Reviews for Crow, Black Chicken
Solemn Coyote chapter 1 . 10/26/2007
Okay, here's the review as promised. It's numbered for convenience.

1)"“You’d have to go miles to see a real hill,” bragged the denizens of Blackmore, “If it wasn’t for our Black Hill.”" That's a real subtle lead-in to the story. I'm impressed. It reminds me vaguely of Lovecraft, but with words that I can understand. It doesn't really hook the reader (which is the favorite strategy on this site) but it does casually stir their interest.

2)"legends of star-crossed lovers who threw themselves of the top," 'off'

3)"He was a handsome devil, and knew it. His big blue eyes and winning smile brought out maternal instincts in every woman, including his sister." No objections to the character, but it strikes me as a little weird that 'his handsomeness brings out the maternal instincts in his sister.' I understand what you're going for, here, but it doesn't come out quite right. He's handsome, okay. Lots of women want to take care of him, also okay. His sister feels motherly towards him. Fine. However, mash them together and you get a sister feeling like a mother because her brother is attractive. That feels kinda weird, maybe.

4)"She did love her brother but god above," that might flow a little better as "she did love her brother...but, God above,"

5)"He was standing outside the store with a couple of other young people, including Mary Sue Laurence." That's maybe a little too overt a reference to Sueism...but I was still amused.

6)"batting her eyelashes and giggling in high C." excellent line

7) Maybe it's just me, but Thomas really doesn't seem like Lucie's brother in the context of the story. The bickering between Mary and Lucie make it seem more like they're both romantically interested in him. Also, the living together is a bit odd (I'm sure there's some backstory about that, but the story doesn't really explain it much.)

8)"She shook her head, not letting the rhymes perpetrate her calm exterior." 'penetrate'. 'perpetrate' means committing a crime.

9)"It reminded Lucie of the frogs that filled West pond with their droning songs." Another excellent line. In context for the character and the story, and a powerful image besides.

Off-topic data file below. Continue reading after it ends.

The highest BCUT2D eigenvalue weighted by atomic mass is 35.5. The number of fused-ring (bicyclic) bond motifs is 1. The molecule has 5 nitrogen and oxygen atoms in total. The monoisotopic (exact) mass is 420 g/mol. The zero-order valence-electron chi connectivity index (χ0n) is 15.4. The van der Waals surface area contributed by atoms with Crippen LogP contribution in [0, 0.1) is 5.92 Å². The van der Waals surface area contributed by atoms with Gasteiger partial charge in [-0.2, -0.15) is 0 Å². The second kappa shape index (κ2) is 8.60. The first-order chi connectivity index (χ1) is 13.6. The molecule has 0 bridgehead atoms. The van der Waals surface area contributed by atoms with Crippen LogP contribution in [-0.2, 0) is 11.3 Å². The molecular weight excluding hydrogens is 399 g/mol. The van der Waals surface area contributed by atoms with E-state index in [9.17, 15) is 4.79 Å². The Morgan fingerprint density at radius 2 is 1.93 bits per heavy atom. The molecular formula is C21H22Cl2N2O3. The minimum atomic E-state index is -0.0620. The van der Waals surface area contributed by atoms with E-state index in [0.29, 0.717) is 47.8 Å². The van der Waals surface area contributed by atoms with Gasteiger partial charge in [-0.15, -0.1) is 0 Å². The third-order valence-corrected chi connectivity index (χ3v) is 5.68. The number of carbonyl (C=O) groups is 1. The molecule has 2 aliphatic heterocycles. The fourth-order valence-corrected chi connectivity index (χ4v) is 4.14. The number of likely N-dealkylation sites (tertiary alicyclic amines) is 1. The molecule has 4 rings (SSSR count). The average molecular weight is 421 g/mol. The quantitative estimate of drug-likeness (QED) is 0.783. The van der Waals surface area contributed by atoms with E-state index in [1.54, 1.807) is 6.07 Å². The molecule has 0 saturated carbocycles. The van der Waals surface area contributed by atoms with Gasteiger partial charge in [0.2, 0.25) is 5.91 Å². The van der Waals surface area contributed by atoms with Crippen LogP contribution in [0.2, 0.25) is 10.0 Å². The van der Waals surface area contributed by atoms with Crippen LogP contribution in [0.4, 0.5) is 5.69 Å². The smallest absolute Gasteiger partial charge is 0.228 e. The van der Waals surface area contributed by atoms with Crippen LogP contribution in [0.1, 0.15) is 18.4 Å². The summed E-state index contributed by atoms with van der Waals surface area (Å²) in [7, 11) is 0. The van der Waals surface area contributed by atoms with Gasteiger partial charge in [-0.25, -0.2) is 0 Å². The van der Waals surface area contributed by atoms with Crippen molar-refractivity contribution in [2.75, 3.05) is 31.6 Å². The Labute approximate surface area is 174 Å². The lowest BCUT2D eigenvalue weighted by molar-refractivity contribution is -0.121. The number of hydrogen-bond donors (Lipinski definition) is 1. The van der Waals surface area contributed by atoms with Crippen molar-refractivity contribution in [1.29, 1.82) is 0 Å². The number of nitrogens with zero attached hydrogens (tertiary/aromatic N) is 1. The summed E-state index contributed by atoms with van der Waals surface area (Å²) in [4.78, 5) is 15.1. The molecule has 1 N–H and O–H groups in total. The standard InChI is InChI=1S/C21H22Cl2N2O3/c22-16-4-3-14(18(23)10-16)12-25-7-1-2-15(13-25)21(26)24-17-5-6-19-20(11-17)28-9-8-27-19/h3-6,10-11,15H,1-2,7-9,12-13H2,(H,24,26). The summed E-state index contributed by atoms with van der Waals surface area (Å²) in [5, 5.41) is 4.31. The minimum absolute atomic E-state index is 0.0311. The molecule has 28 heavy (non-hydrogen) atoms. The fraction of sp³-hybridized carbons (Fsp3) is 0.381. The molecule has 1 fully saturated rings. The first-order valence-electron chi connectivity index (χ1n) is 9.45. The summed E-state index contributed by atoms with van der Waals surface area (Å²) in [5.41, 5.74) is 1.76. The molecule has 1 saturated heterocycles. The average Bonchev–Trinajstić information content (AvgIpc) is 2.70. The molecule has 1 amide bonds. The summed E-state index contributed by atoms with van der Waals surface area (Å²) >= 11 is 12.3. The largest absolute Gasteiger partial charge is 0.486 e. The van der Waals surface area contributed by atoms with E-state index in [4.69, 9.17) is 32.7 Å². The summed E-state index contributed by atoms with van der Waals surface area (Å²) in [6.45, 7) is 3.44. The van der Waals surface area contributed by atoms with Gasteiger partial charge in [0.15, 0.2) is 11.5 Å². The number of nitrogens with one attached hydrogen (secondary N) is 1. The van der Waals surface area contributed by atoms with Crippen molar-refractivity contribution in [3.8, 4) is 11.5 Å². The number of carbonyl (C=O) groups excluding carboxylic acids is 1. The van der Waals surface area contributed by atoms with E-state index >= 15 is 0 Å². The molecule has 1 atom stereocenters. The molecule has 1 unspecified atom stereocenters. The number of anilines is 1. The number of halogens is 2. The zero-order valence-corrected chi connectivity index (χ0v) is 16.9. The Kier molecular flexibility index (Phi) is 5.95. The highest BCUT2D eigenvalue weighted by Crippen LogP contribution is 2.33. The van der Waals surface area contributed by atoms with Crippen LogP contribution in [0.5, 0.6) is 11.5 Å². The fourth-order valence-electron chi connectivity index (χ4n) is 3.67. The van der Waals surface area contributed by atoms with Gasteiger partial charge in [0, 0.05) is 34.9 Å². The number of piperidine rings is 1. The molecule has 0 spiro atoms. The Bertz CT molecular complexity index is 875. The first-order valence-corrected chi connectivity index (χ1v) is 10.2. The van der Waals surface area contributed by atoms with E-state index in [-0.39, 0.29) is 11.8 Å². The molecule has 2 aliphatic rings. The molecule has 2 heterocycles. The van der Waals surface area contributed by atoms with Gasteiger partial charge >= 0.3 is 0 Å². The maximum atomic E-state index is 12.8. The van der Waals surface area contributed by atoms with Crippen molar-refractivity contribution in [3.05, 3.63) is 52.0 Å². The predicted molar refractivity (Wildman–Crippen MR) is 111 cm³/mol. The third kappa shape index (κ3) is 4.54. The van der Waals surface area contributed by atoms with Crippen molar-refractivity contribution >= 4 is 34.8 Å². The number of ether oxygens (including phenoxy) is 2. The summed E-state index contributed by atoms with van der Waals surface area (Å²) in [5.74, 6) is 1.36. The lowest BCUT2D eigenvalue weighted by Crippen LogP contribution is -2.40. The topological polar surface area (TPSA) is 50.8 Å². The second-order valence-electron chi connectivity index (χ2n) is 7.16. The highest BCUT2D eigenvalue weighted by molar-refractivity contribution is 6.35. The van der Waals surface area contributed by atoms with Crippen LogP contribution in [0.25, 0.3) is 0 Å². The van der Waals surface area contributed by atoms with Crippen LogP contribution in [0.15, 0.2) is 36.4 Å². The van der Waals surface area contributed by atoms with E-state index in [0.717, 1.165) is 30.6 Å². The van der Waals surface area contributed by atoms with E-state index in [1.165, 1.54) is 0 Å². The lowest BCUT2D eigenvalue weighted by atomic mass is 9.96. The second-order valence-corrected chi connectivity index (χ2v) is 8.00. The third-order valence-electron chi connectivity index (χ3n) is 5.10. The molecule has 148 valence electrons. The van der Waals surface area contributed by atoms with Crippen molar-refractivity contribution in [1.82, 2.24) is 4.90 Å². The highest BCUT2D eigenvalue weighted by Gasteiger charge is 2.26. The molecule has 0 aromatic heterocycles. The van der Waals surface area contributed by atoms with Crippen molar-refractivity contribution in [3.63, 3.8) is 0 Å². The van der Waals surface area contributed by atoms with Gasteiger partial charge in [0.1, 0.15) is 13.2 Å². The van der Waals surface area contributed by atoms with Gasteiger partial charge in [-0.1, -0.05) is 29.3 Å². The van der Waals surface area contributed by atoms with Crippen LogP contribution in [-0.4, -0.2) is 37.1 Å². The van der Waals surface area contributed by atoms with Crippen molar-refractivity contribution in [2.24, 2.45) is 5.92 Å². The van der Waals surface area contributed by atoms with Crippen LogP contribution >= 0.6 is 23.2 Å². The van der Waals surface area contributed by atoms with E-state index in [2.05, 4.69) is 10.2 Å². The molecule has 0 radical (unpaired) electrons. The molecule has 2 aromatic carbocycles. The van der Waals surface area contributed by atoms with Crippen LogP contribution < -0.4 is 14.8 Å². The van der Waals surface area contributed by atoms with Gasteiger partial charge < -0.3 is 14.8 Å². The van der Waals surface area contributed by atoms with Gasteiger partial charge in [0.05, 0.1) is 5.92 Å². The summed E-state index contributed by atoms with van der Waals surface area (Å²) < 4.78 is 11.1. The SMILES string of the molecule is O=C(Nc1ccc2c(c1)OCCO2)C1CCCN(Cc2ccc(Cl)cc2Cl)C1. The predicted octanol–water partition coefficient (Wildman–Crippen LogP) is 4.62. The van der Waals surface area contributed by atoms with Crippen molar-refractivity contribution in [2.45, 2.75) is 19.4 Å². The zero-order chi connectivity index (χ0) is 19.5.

10) The scene in the kitchen has a really subtle horror to it. I half expected Agnes to pull an arm out of the cupboard.

11)"Lucie went about he r morning routine" 'her'

12) Well, I liked this story. I think.

The reason that I liked it is because it reminded me a lot of some of the old American fiction I've read. Washington Irving's stuff, in particular. It was pretty classy.

The reason I say 'I think' has a lot more to do with my personal tastes in fiction than it does with any real critique, so feel free to disregard it. While "Crow, Black Chicken" did a good job of setting up an atmosphere and following a plot, it didn't really get inside the heads of the characters very much. They didn't develop over the course of the story (which is okay, as this is a short story.) Moreover, there were a lot of unresolved patches during the course of the story. I like unresolved endings, because it puts the rest of the story in the reader's control, but it's important to give the reader some sort of hint as to what follows when you do that. I remember thinking 'well, what about Mary, or Agnes, or the truth of what happened to Thomas, or whether magic works, or what the world's like...' Lucie's story is pretty well resolved, tying everything up, but you don't suggest that there might be something more to what happened on Black Hill. The last couple lines feel like "and it was all a mystery. The end," and that's something of a disappointment after the excellent scene in Agnes' kitchen.

Anyways, that all has to do with my own opinions as an author. Please don't take it as an assessment of whether your story was good or not, because it was good. It just wasn't written in a style I'm a huge fan of.

Arlie Jenkins chapter 1 . 10/26/2007
Oh, how much fun! So wonderfully constructed, and the characters are each delightful in their individual ways. Were I wearing a hat I would tip it to you for this marvelous story.